"Incrementally, profoundly, brutally, [Walter] pulls back the curtain...We Live in Water is a great collection, in fact, and an important contribution to the literature of our region." Portland Mercury

Synopsis:

We Live in Water, the first collection of short fiction from New York Times bestselling author Jess Walter, is a suite of diverse, often comic stories about personal struggle and diminished dreams, all of them marked by the wry wit and generosity of spirit that has made him one of our most talked-about writers. In "Thief," a blue-collar worker turns unlikely detective to find out which of his kids is stealing from the family vacation fund. In "We Live in Water," a lawyer returns to a corrupt North Idaho town to find the father who disappeared thirty years earlier. In "Anything Helps," a homeless man has to "go to cardboard" to raise enough money to buy his son the new Harry Potter book. In "Virgo," a local newspaper editor tries to get back at his superstitious ex-girlfriend by screwing with her horoscope. And the collection's final story transforms slyly from a portrait of Walter's hometown into a moving contemplation of our times.

About the Author

Jess Walter is the author of the national bestseller The Financial Lives of the Poets, the National Book Award finalist The Zero, the Edgar Award-winning Citizen Vince, Land of the Blind, and the New York Times Notable Book Over Tumbled Graves. He lives in Spokane, Washington, with his family.

What Our Readers Are Saying

Add a comment for a chance to win!
Average customer rating based on 2 comments:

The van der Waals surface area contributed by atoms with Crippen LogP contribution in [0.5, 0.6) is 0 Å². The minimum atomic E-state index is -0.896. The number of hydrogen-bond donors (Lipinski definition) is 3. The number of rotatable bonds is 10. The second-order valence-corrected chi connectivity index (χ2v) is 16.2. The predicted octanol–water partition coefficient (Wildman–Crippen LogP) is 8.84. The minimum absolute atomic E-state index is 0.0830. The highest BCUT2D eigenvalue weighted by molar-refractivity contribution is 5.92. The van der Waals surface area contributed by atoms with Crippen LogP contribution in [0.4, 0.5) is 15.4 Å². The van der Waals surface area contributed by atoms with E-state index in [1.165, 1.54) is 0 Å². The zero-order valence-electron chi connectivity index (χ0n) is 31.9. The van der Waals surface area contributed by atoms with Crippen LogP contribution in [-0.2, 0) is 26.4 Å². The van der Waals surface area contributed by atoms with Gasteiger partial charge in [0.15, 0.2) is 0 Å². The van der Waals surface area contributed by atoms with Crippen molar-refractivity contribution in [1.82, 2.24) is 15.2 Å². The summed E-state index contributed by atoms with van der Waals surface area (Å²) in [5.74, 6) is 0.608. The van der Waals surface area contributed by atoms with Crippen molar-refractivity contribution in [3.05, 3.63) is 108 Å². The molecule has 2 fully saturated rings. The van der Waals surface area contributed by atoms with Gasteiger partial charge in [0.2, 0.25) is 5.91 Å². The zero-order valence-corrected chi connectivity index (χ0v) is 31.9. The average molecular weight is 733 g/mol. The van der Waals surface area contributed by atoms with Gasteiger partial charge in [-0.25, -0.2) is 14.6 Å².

lukas, October 22, 2013 (view all comments by lukas)
One of the better, more engaging and nuanced collections of short stories I've read in the past year. "Don't Eat Cat" puts a new spin on the zombie story and "The New Frontier" is both funny and touching. Read this instead of the vastly overrated "10th of December."
Was this comment helpful? | Yes | No
(2 of 3 readers found this comment helpful)
amir, March 12, 2013 (view all comments by amir)
Jess Walter's Beautiful Ruins was one of my favorite books from last year. I loved the dreamy, magical way it captivated a struggling seaside town in Italy, and a young hotel owner, riled up by the arrival of a Hollywood actress.

Walter's new story collection, We Live in Water, is more gritty than dreamy, but his amazing storytelling ability shines through any setting. The main characters in each of these stories are men who are struggling with one thing or another��"addiction, relationships gone wrong, professional failure, etc., and many of the stories have left me thinking about them even after I finished. Highly recommended.
Was this comment helpful? | Yes | No
(4 of 7 readers found this comment helpful)
View all 2 comments

Product Details

ISBN:
9780061926624
Subtitle:
Stories
Author:
Walter, Jess
Publisher:
Harper Perennial
Subject:
General Fiction
Subject:
Literature-A to Z
Copyright:
Edition Description:
Trade PB
Publication Date:
20130231
Binding:
TRADE PAPER
Language:
English
Pages:
192
Dimensions:
8 x 5.3125 x 0.432432 in 5.12 oz

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Related Subjects

Featured Titles » Arts
Featured Titles » General
Featured Titles » Literature